Here’s a recipe that will give your knife skills a work out!  No pressure but the thinner and neater you cut the vegetables, the prettier this will look. Deliciously fresh and spicy, this meat-free salad could well be the ultimate vegetarian summer dish - and it’s flexi. You can vary the vegetables according to what is in season. For example you could use yam bean (jicama), radish or daikon instead of the kohlrabi.






Skill level

Average: 4.1 (10 votes)


  • 320 g soba noodles
  • 2 Lebanese cucumbers
  • 250 g red cabbage, very finely shredded
  • 2 carrots, cut into fine matchsticks
  • 12 sesame leaves (see Note), stems removed and shredded
  • 300 g kohlrabi (about ½ a kohlrabi), peeled and cut into fine matchsticks
  • 4 hard boiled eggs, cut into quarters
  • 1 tbsp toasted sesame seeds



  • 350 g peeled, cored and chopped Nashi pears (about 1 large or 2 small)
  • 75 g (½ cup) gochujang (see Note)
  • 1 tbsp Korean chilli powder, or to taste (see Note)
  • 2 ½ tbsp caster sugar
  • 2 tbsp soy sauce
  • 2 tbsp rice wine vinegar
  • 1 ½ tbsp sesame oil
  • 1 ½ tbsp mirin
  • 3 cloves of garlic, chopped

Cook's notes

Oven temperatures are for conventional; if using fan-forced (convection), reduce the temperature by 20˚C. | We use Australian tablespoons and cups: 1 teaspoon equals 5 ml; 1 tablespoon equals 20 ml; 1 cup equals 250 ml. | All herbs are fresh (unless specified) and cups are lightly packed. | All vegetables are medium size and peeled, unless specified. | All eggs are 55-60 g, unless specified.


To make the dressing, place the Nashi in a food processor then process until a smooth puree forms. Add all the remaining ingredients and process until smooth. Season to taste with freshly ground black pepper then transfer to a bowl and refrigerate until ready to serve.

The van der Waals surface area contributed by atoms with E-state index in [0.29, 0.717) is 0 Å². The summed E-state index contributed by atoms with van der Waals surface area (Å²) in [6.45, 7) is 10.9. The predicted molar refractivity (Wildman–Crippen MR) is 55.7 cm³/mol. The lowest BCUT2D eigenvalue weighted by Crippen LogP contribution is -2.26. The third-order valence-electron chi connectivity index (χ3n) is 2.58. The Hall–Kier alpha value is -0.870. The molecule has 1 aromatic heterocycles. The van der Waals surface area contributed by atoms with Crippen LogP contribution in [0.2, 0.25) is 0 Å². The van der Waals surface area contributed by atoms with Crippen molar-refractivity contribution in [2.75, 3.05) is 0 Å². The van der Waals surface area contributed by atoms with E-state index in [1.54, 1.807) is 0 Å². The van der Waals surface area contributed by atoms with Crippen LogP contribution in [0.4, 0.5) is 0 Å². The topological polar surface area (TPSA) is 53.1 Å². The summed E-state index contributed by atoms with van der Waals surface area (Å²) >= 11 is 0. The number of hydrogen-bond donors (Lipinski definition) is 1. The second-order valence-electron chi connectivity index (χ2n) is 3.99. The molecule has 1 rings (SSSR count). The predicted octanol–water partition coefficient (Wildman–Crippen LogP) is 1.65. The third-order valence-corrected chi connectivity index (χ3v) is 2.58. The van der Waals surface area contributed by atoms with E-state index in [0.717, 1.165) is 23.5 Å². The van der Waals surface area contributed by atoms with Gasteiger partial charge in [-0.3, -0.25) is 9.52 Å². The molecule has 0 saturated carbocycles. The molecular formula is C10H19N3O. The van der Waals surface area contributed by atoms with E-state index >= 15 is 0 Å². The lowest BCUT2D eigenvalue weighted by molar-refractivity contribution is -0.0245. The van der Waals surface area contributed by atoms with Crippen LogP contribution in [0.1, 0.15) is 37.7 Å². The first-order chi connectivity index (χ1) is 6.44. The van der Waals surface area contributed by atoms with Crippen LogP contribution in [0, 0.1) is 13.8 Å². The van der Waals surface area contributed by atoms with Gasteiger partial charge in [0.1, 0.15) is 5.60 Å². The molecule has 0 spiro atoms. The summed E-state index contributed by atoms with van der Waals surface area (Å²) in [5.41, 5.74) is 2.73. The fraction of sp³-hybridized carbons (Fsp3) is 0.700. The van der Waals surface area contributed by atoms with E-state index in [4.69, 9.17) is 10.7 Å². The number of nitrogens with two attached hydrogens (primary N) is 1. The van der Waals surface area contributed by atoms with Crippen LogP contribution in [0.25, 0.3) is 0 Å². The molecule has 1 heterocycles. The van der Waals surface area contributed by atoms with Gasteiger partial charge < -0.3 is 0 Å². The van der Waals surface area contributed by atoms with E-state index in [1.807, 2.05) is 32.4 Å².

Fill a large bowl with cold water and a medium bowl with iced water and set aside. Bring a large saucepan of unsalted water to the boil then add the soba noodles, stirring to keep them separate. Once the water starts to come back to the boil reduce the heat so the noodles just simmer. Cook for about 3 minutes or according to the manufacturer's instructions, or until tender.

Drain the noodles well then transfer them to the bowl of cold water. Using your hands, rub the noodles for 1 minute to wash off any excess starch then drain them well.

Using a potato peeler, shave the cucumbers lengthways into fine ribbons. Place the noodles in the middle of a large platter. Arrange the vegetables and eggs in piles around the noodles, then scatter over the sesame seeds. Serve with the dressing to the side - diners help themselves to noodles, vegetables, egg and dressing.



• Sesame leaves are look similar to perilla leaves (they are related) although they taste stronger and quite different. You can often find them in Korean food stores in the fridge section. If you can’t find them, just leave them out.  

• Gochujang is a dark red and thick fermented Korean condiment made from sticky rice, chilli, soybeans and salt. Find it at Korean, or general Asian, food stores.

• Korean chilli powder, called gochugaru, is a bit different to regular chilli powder. It tastes a bit smoky, is a touch sweet and is very hot. Again, you’ll find it in good Asian grocers or specialist Korean stores. 


Photography by Sharyn Cairns. Styling by Lee Blaylock. Food preparation by Tiffany Page.